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The Charles Lloyd Quartet Mirror Review

Album. Released 2010.  

BBC Review

It’s been a long, strange trip for Charles Lloyd – but the journey’s far from over.

Daniel Spicer 2010

Saxophonist Charles Lloyd has always operated at a tangent to the jazz mainstream. Coming to prominence in the 1960s with a progressive yet accessible mix of Coltrane-influenced post-bop and sunny soul-jazz, his quartet with drummer Jack DeJohnette, pianist Keith Jarrett and bassist Cecil McBee achieved unlikely fame with the hippie counterculture and scored a massive hit with their 1966 album Forest Flower. Lloyd largely dropped from sight in the 1970s and most of the 1980s, but he returned in 1989 with Fish Out of Water, revealing a mature sensitivity and an inclination towards ballads, and marking the beginning of his ongoing relationship with the iconic ECM label. With this latest release he seems to have come closer then ever to mainstream respectability, while retaining some of his maverick idiosyncrasies.

Mirror is Lloyd’s first studio recording with his young quartet featuring pianist Jason Moran, drummer Eric Harland and bassist Reuben Rogers. As on their live debut – 2008’s Rabo de Nube – Lloyd harnesses their youthful energies to create lush, tender ballads with a deep respect for jazz tradition. There are two affectionate versions of Thelonious Monk tunes, as well as a delicate rendition of the standard I Fall in Love Too Easily – on which Lloyd swaps his usual tenor for the alto saxophone, revealing a fragile vulnerability not always detectable in his playing. There’s some accomplished support from the sidemen too. Rogers steals the show on The Water Is Wide with a succulent, bluesy vamp; and Harland pulls off a feat of lateral thinking on a version of the Beach Boys’ Caroline, No, rattling out free-ish, skittering snare behind a loose ballad.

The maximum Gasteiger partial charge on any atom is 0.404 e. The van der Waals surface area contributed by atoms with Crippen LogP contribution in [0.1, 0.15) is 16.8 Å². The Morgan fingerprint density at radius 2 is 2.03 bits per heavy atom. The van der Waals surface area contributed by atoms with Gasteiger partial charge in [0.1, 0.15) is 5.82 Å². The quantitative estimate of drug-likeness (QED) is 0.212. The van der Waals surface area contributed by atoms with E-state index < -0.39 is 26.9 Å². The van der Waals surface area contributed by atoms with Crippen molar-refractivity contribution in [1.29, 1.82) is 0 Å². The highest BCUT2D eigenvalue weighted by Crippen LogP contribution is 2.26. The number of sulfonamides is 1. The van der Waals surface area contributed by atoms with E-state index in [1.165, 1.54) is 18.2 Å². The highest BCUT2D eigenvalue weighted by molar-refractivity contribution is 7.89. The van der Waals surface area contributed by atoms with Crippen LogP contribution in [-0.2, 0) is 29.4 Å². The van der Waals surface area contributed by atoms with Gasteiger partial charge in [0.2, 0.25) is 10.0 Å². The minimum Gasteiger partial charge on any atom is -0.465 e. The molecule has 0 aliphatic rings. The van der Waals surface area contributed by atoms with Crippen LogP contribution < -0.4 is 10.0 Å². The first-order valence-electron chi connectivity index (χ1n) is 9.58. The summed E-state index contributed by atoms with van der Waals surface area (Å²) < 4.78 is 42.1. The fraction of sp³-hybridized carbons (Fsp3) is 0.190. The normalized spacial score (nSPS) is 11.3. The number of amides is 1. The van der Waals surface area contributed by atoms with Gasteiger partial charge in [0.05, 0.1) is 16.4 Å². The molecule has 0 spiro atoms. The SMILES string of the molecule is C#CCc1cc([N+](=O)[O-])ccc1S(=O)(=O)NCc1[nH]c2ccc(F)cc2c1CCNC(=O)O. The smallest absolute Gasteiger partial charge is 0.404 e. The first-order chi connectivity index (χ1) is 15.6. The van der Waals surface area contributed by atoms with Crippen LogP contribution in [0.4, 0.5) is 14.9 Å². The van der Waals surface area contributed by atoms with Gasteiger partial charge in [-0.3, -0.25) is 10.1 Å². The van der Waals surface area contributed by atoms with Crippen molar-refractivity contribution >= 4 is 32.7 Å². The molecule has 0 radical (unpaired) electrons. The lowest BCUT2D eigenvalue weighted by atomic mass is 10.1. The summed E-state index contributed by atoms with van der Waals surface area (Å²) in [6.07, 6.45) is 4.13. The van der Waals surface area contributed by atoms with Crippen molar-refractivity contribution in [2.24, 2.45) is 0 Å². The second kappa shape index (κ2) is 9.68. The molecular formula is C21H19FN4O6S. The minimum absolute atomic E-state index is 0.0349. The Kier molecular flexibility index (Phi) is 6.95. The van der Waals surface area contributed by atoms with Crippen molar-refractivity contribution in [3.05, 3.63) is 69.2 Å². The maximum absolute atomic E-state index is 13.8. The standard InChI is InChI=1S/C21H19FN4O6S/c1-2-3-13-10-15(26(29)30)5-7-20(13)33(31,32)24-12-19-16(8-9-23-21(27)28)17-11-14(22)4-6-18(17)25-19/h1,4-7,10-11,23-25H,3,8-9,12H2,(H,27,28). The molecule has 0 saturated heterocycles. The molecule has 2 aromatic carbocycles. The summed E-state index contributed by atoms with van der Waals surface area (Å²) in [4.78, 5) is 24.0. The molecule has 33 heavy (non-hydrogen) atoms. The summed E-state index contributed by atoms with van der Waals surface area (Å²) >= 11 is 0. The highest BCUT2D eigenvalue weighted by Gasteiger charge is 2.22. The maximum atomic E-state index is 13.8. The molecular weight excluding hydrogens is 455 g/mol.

It’s in the final quarter of the album that Lloyd’s radical sensibilities shine through. Lift Every Voice and Sing transforms an old-time spiritual into intense free-jazz; Being and Becoming shimmers with a limpid spirituality; and the album finale, Tagi, has Lloyd delivering a hushed recitation on Eastern philosophy over a deep arco bass drone, with Harland’s skipping drums revisiting the 2006 album, Sangam, he and Lloyd made with master tabla-player, Zakir Hussain.

It’s been a long, strange trip for Charles Lloyd – but the journey’s far from over.

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